Sharing is caring!

Last Updated on January 24, 2023

Here in Japan, mikans are in season in the fall. My kid just returned from a mikan-picking field trip with his school, and he came home with many. (Lucky kid). He was so proud of himself, but I started to wonder what I was going to do with all those mikans. Luckily, I knew how to make orange marmalade and thought that using mikans would be perfect. All you need are 4 items, and no purchase of pectin is required.

Continue reading about how you can make this at home!

Marmalade in a jar with a small orange in front

Mikan Marmalade: FAQ

What is a mikan? 

Mikan on wooden table

Mikans are very similar to mandarin oranges. The fruit is very easily peeled, an easy snack for kids and grownups to enjoy! When I go grocery shopping in Japan, I can easily find a little red plastic bag filled with mikans. They are the perfect add to the school bento boxes (aka: school lunch box).

When is the mikan season in Japan?

Mikans are picked from October to November. Some orchards have posted that their picking season is from October 20th-November 30th. This is a great activity for the little kids based on the fruit size. Lots of school groups will take a field trip in the fall to the nearby mikan orchards.

Where do you recommend picking mikans in Japan?

One of our favorite locations to pick and eat mikans as a family is in Kanagawa Prefecture. The Tsukuihama Tourist Farm is located in Yokosuka City on the Miura Peninsula. You can eat as many mikans as you will like for 650 yen per person. For children who are not yet in elementary school, their admission fee was 450 yen per child. After paying the admissions fee, you are given a small basket and pruning shears. The trees are along the grassy hillside and you will want to wear sturdy shoes for this task.  The orchard that my kid went to for their field trip allowed their school group to take some home. What a nice treat.

How to get there

Address: 5 Chome-15-20 Tsukui, Yokosuka, Kanagawa 239-0843

CarDriving directions are very easy and parking is free at the farm.
Public TransitFrom Tsukuihama Station on the Keikyu Kurihama Line, it’s about 8-minutes by taxi or 25-minutes on foot. On the weekend, a shuttle bus runs from the train station to the farm.

I can’t find mikans! Can I use different oranges?

Yes, you can. For this recipe, I had small mikans to work with. You can use 3 oranges, medium in size for this recipe. Hopefully soon, I can use this recipe and make my own yuzu marmalade!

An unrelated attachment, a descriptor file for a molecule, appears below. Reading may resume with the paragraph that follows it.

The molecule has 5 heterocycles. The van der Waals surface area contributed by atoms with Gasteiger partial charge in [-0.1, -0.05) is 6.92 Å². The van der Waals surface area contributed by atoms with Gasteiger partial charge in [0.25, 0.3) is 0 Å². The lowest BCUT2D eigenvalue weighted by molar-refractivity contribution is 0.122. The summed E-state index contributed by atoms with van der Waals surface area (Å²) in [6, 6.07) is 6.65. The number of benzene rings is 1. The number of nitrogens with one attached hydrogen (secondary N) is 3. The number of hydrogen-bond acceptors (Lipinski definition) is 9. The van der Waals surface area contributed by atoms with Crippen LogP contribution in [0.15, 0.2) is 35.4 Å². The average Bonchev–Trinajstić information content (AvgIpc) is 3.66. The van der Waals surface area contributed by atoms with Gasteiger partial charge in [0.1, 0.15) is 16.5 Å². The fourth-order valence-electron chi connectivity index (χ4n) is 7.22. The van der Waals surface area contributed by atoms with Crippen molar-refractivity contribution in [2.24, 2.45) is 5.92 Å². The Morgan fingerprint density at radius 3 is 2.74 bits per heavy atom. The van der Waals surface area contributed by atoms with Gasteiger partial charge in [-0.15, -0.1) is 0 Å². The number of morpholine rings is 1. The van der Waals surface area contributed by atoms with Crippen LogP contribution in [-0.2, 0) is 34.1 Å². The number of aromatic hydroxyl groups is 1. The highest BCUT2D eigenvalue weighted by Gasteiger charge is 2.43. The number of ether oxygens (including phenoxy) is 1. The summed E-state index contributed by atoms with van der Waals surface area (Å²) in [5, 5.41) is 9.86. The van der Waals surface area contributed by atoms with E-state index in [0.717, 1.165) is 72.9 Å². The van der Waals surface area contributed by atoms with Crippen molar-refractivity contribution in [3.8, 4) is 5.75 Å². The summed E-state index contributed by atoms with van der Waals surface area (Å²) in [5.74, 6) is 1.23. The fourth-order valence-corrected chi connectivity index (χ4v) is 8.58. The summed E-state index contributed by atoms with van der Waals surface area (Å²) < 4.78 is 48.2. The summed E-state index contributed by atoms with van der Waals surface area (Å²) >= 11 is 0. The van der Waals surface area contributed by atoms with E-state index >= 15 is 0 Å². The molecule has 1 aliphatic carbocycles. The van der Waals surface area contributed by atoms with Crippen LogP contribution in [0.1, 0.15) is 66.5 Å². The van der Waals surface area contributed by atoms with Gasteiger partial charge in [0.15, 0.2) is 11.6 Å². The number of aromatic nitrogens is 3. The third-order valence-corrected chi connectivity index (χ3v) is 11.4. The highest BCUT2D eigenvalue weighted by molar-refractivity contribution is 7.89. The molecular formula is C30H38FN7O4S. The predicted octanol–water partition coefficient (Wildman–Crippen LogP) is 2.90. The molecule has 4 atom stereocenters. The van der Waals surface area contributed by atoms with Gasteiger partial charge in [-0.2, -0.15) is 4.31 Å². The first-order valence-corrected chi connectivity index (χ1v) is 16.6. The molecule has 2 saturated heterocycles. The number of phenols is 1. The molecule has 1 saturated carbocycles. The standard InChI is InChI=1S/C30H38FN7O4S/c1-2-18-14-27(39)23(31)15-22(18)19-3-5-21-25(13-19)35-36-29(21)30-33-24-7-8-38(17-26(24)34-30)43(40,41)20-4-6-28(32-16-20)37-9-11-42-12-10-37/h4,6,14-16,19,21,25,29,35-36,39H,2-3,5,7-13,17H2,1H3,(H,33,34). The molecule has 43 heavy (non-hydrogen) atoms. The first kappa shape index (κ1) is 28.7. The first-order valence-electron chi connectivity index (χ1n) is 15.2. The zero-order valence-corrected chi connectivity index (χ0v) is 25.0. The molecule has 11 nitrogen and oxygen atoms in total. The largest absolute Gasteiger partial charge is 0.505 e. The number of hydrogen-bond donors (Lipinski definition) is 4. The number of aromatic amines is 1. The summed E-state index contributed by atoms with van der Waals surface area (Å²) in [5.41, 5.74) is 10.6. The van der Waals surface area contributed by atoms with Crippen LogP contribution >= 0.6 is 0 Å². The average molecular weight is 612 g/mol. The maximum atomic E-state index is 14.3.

What’s the difference between a jam and a marmalade?

Good question! Here’s the quick version of that answer:

Jam: chopped or pureed fruit + sugar

Marmalade: whole citrus (either chopped or left intact) + sugar

You don’t need to purchase pectin when you make marmalade since the citrus rinds contain a ton of pectin. This is how it ends up with a firmer texture more similar to jelly. When you spread your marmalade on toast, you will get some pulp and candied peel giving a delicious concentrated orange flavor.

How can I store my marmalade?

Personally, after all the work, I like to process my jar in a hot water bath. This canning process allows me to store my marmalade for months in my cupboard and not go bad.

Keep on reading to find out how to do this step.


Mikan Marmalade Recipe

Prep Time 1 day 10 minutes
Cook Time 1 hour 50 minutes
Total Time 1 day 2 hours
Course Side Dish
Cuisine Japanese
Servings 1 8 oz can
Calories 1873 kcal


  • Mandoline slicer
  • Dutch Oven and Lid
  • Candy thermometer
  • 1 8 oz  Canning Jar


  • 6 mikans
  • 4 cups water
  • 2 cups granulated sugar
  • 1 tbsp. lemon juice


  • Cut the oranges into thin slices using your mandoline or your sharp knife. Remember, you don't want large pieces of the peel on your toast!
  • Place the oranges in a large pot and add the water.
  • Soak the oranges in water overnight.
  • Place the pot over high heat and boil the mixture for 30 minutes.
  • Turn the heat to low, add the sugar, and simmer for 30 minutes.
  • Increase the heat to medium-high and boil the marmalade until thickened (220 degrees F).
  • Remove the pot from the heat and stir in the lemon juice.
  • Carefully spoon the marmalade into a sterilized jar (allowing about 1/2-inch of head-space), wipe the rim with a clean cloth, add the lid, and submerge in boiling water for 10 to 20 minutes.

If you’ve made this marmalade, please let me know in the comment section below, and let me know how you like them.

Similar Posts

Leave a Reply

Your email address will not be published. Required fields are marked *

Recipe Rating

This site uses Akismet to reduce spam. Learn how your comment data is processed.